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Researchers discover link between hearing loss and dementia

hearing loss and dementia
Taking care of your hearing as you age is more vital than ever. Researchers have discovered a direct link between hearing loss and dementia. 

2020 Study Linking Hearing Loss and Dementia

Hearing loss and dementia may seem like two very different conditions. But research increasingly supports the idea that unaddressed hearing loss requires extra attention from resources in the brain. 

Most recently, this idea was addressed in a study published in an August 2020 issue of Neuron. According to the research team from Newcastle University, hearing loss could be associated with one-tenth of the 47 million dementia cases in the world. 

“Hearing loss could be associated with one-tenth of the 47 million dementia cases in the world.”

During their research, the team studied three components. Brain shrinkage related to a lack of sound is one of them. They studied underlying causes for both dementia and hearing loss. The team also looked into how resources in the brain have to accommodate for and adjust to hearing loss. This leaves those resources unable to assist elsewhere. 

Researchers found that part of the temporal lobe — which is associated with long-term memory — is also connected to “short-term storage and manipulation of auditory information.” The team noted that a person with hearing loss might have changes in brain activity. This results in increased levels of proteins known to be connected to Alzheimer’s disease — thus forging the connection between the two.  

“The challenge has been to explain how a disorder of the ear can lead to a degenerative problem in the brain,” Professor Tim Griffiths, from Newcastle University’s Faculty of Medical Sciences, said in the press release. “We suggest a new theory based on how we use the memory system in the brain when we have difficulty listening in real-world environments.”

2018 Harvard University Study on Hearing Loss and Dementia

Past studies have also examined the link between hearing loss and dementia. 

In 2018, researchers from Harvard University studied various factors related to hearing loss and dementia. They included memory, brain processing speed, shape, distance, and size recognition. They concluded that there was a link between dementia and older adults experiencing hearing loss. But they did not dive more deeply as to the exact reasoning. 

Read more: Are hearing loss and dementia linked?

By acknowledging this link and taking action to address hearing loss, researchers noted that the findings could change the outcome for some older adults. These are adults who would otherwise fall victim to the link between hearing loss and dementia.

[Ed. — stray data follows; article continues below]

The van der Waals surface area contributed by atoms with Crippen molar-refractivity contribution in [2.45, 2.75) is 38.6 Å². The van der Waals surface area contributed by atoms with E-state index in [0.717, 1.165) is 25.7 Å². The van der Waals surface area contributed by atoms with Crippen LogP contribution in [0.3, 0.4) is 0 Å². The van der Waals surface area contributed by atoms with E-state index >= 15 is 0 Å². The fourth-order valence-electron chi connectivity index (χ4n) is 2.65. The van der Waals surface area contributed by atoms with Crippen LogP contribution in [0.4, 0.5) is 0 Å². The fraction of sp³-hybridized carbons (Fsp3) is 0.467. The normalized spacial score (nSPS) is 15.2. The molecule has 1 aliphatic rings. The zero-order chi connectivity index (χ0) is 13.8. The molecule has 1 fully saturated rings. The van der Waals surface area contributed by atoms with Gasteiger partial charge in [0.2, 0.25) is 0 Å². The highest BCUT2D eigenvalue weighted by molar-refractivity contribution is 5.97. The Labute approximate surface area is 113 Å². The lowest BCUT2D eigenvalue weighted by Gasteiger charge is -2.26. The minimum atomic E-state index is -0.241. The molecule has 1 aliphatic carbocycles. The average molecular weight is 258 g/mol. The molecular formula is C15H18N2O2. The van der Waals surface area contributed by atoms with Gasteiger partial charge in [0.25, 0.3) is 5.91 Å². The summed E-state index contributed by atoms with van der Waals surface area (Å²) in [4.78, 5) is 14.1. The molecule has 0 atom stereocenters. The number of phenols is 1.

Unaddressed Hearing Loss Leading Cause of Dementia

In a report about dementia prevention, The Lancet Commission laid out 12 factors that can affect the development of dementia. The leading cause was unaddressed hearing loss. In the report, they noted that the use of hearing aids can offset dementia development.

AT Today, covered the Lancet Commission’s recommendations. “If an individual can hear in a way that is almost natural through hearing aids, the brain will not compensate by relying more on information from other senses,” AT Today wrote. “Primarily, with hearing loss, an individual’s natural reaction to attempt to lip read kicks in. [This] refocuses brain resources and eventually changes the way the brain behaves.”

In addition to hearing aids, cochlear implants are also an option for some individuals. They and can aid in the prevention of dementia. 

“While it is difficult, if not impossible, to remediate cortical degradation, hearing loss is widely treatable with hearing aids or cochlear implants,” researchers wrote in the 2020 study. “Thus, an understanding of the mechanisms linking the two could have wide-ranging public health importance.”

Taking Action

Hearing loss can occur as a person ages or due to other circumstantial factors. According to the Mayo Clinic, common signs of hearing loss include:

  • Muffled speech and sounds
  • Difficulty understanding, especially in crowds
  • Issues with hearing consonants
  • Requiring higher volume on TV and radio
  • Asking others to repeat often
  • Avoiding certain social gatherings

If you are worried about your own hearing and want to take action, be sure to schedule an appointment with a professional to have your hearing assessed. There are also various online hearing tests. Note these are not as accurate as having your hearing screened by a medical professional.

Author Details
Beth is a Minnesotan mama to a little boy with profound hearing loss. Outside of writing, she is a full-time web designer and photographer with a passion for CrossFit and small-town living. Visit her personal blog here: